An estimated 570,000 people in the Gaza Strip are now starving. Three-quarters of the territory’s 36 hospitals are closed. The remaining nine, all in southern Gaza, are “partially functional.” The shuttered hospitals in the north are serving as impromptu shelters for some of the 85 percent of Palestinians in Gaza who have been displaced, but did not trek south to escape the ravages of Israel’s ground invasion. Beyond an estimated death toll of 20,000, according to the Gaza Ministry of Health, a devastating 355,000 are suffering from infectious diseases as conditions in the territory worsen.
Amid all of this suffering, President Joe Biden delayed a United Nations vote for humanitarian aid to Gaza at least eight times, watering it down until he felt satisfied enough to not veto it.
The vote is on a U.N. Security Council proposal, put forward by the United Arab Emirates and repeatedly whittled down just for Biden, that calls for limiting the hostilities in Gaza and expanding aid distribution. Officials reportedly crafted the resolution in such a way that it would be “tolerable” enough for the Biden administration to avoid a veto. The U.S. has long been Israel’s guarantor at the Security Council, using its veto as a permanent member of the council to block almost every measure critical of Israel.
For Biden, the preemptive concessions were not enough, and he continued to delay the UAE resolution. The main sticking points for Biden were the resolution’s use of the word “cessation” in a call to end fighting and on allowing an independent inspection of aid going into Gaza, rather than the Israel-administered checks that have slowed aid shipments to a crawl.
As negotiations edged into Thursday evening, the vote was kicked once again, to Friday — but not without reward for Biden. He was able to force out language that does not establish a mechanism for U.N. inspection of aid, nor call for the “suspension of hostilities.”
On Friday, the fateful vote was finally held — after the U.S. first vetoed a Russian amendment to restore the resolution’s originally stronger language for a “suspension.” Indeed, the 15 member nations instead voted on a resolution calling for “the conditions for a sustainable cessation of hostilities.” The resolution passed, 13-0-2. Russia abstained out of frustration. The United States abstained, even after getting what it wanted.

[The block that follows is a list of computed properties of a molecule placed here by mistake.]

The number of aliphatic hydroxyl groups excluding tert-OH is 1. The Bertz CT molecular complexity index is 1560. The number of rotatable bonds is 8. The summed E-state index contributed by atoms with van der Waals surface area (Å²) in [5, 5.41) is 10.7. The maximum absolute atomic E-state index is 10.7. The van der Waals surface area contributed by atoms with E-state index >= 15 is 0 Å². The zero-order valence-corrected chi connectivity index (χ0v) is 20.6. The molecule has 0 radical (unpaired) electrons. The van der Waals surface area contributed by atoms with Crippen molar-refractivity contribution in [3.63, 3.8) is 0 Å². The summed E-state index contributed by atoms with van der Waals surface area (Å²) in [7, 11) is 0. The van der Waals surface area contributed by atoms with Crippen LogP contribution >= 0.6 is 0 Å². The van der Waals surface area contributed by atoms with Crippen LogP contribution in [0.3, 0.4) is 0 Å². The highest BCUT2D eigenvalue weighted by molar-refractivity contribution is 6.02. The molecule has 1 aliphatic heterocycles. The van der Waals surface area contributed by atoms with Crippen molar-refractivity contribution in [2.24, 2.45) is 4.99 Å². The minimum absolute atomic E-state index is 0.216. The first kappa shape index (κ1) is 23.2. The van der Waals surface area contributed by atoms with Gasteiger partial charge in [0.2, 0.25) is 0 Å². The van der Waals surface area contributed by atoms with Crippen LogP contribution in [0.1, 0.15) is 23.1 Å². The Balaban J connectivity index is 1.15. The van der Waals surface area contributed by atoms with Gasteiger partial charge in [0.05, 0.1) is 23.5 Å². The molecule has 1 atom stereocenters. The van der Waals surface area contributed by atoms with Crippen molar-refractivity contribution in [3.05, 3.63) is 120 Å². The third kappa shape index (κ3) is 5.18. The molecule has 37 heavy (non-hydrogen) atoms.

Nevertheless, U.S. Ambassador Linda Thomas-Greenfield delivered remarks celebrating the passage, as if she hadn’t just voted to abstain from the resolution on behalf of Biden. [Continue reading…]
Biden has met every Israeli prime minister over more than half a century in elected office, starting with Golda Meir in 1973. As they were posing for a photo after their meeting, Biden often recalls, she whispered to him that Israel had a “secret weapon” to protect them — “we have no place else to go”.
Less well known is an anecdote related by prime minister Menachem Begin, who in 1982 was grilled by the Senate foreign relations committee in Washington about Israel’s allegedly disproportionate use of force in Lebanon.
The Times of Israel reported in 2020: “‘A young senator rose and delivered a very impassioned speech – I must say that it’s been a while since I’ve heard such a talented speaker – and he actually supported Operation Peace for the Galilee,” Begin told Israeli reporters after he returned to Jerusalem.
“The senator – Biden – said he would go even further than Israel, adding that he’d forcefully fend off anyone who sought to invade his country, even if that meant killing women or children.
“I disassociated myself from these remarks,” Begin said. “I said to him: ‘No, sir; attention must be paid. According to our values, it is forbidden to hurt women and children, even in war … sometimes there are casualties among the civilian population as well. But it is forbidden to aspire to this. This is a yardstick of human civilization, not to hurt civilians.’”
From 1990 to the present, Biden was the Senate’s biggest ever recipient of donations from pro-Israeli groups with more than $4m, according to the Open Secrets database, well ahead of fellow Democrats Robert Menendez and Hillary Clinton at just under $2.5m each. In the aftermath of the 7 October attacks, all his empathy was on display and he has since urged Congress to send Israel $14bn in military aid. [Continue reading…]